officials mistakenly conflated the purpose of the September
2002 loan with that of the April 2002 loan. Lunn’s testimony
about the April 2002 agreement was subject to an objection
based on hearsay and lack of foundation. The court properly
sustained both objections, as Lunn sought to testify about the
existence of a contract not in evidence without establishing any
personal knowledge of the contract. Lunn was unable to cure
the deficiencies in his testimony, so the testimony was properly
excluded. We note that the testimony about the April 2002 loan
would have been largely irrelevant, as it did not address the
salient issues—the reason Lunn provided for the purpose of
the September 2002 loan and whether Pippen granted Lunn
authority to sign the loan extension documents.
Lunn also argues that the court prevented his testimony
about the shopping center development that prompted all of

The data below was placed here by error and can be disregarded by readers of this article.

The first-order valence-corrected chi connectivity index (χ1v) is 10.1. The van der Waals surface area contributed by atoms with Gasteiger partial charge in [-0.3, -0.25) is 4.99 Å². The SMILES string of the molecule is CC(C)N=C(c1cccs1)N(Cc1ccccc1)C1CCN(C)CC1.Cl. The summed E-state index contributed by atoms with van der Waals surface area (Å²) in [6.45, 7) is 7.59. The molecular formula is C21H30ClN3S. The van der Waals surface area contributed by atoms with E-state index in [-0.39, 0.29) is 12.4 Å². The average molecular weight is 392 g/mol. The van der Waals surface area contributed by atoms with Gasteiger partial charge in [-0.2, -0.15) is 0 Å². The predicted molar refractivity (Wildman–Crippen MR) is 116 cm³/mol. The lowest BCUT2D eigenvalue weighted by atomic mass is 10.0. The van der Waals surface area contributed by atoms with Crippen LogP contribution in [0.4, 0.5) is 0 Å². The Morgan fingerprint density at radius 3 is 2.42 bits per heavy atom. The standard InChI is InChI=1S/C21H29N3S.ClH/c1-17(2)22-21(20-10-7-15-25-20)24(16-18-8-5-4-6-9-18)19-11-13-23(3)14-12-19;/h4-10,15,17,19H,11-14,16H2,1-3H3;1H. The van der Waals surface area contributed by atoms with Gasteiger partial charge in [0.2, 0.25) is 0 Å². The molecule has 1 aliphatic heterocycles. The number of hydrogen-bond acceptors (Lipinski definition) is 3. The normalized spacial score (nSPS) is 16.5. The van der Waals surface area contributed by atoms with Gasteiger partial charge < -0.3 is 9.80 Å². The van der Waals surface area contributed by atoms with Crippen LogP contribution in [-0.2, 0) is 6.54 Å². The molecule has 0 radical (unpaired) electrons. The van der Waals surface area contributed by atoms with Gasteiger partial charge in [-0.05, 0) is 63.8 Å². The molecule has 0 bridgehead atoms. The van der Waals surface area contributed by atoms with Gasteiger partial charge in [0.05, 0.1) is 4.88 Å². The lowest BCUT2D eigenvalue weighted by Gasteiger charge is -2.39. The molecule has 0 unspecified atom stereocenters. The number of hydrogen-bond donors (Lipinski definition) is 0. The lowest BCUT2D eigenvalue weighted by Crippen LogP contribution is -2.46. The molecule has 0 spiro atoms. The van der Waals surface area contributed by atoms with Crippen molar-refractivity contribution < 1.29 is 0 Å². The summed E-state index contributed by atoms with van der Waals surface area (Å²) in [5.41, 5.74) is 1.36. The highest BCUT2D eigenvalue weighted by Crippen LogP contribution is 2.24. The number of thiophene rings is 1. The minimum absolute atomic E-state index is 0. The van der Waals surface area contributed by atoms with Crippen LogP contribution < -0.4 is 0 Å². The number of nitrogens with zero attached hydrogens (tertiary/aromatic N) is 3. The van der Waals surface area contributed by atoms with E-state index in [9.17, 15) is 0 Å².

the loans. Lunn contends that this precluded the jury from
having “important context.” It is unclear what “context” Lunn
believes the jury did not hear. The jury heard Lunn’s testimony
that the purpose of Pippen’s September 2002 loan was to
finance the shopping center. It also heard about Lunn’s
discussions with Pippen regarding the development and
Lunn’s transfer of Pippen’s loan proceeds to Shaw. Lunn did
not seek to provide further “context” about the development
in his cross-examination of Shaw, who originally financed the
Next, Lunn contends that the court interfered with his
testimony about “his own understanding of his net worth.”
Although Lunn admitted that the financial statements he
provided to the bank in support of his personal line of credit
were inaccurate, he sought to prove a lack of intent by testifying that the statements accurately reflected his net worth. The
government objected because Lunn’s counsel failed to establish
the basis of Lunn’s claim of knowledge of his assets and
liabilities. After a protracted exchange with the court, Lunn
described his assets as of May 2001, identifying the name of the
asset, the type of ownership, and the value. He did the same
for his liabilities. Nevertheless, the fact of his net worth is not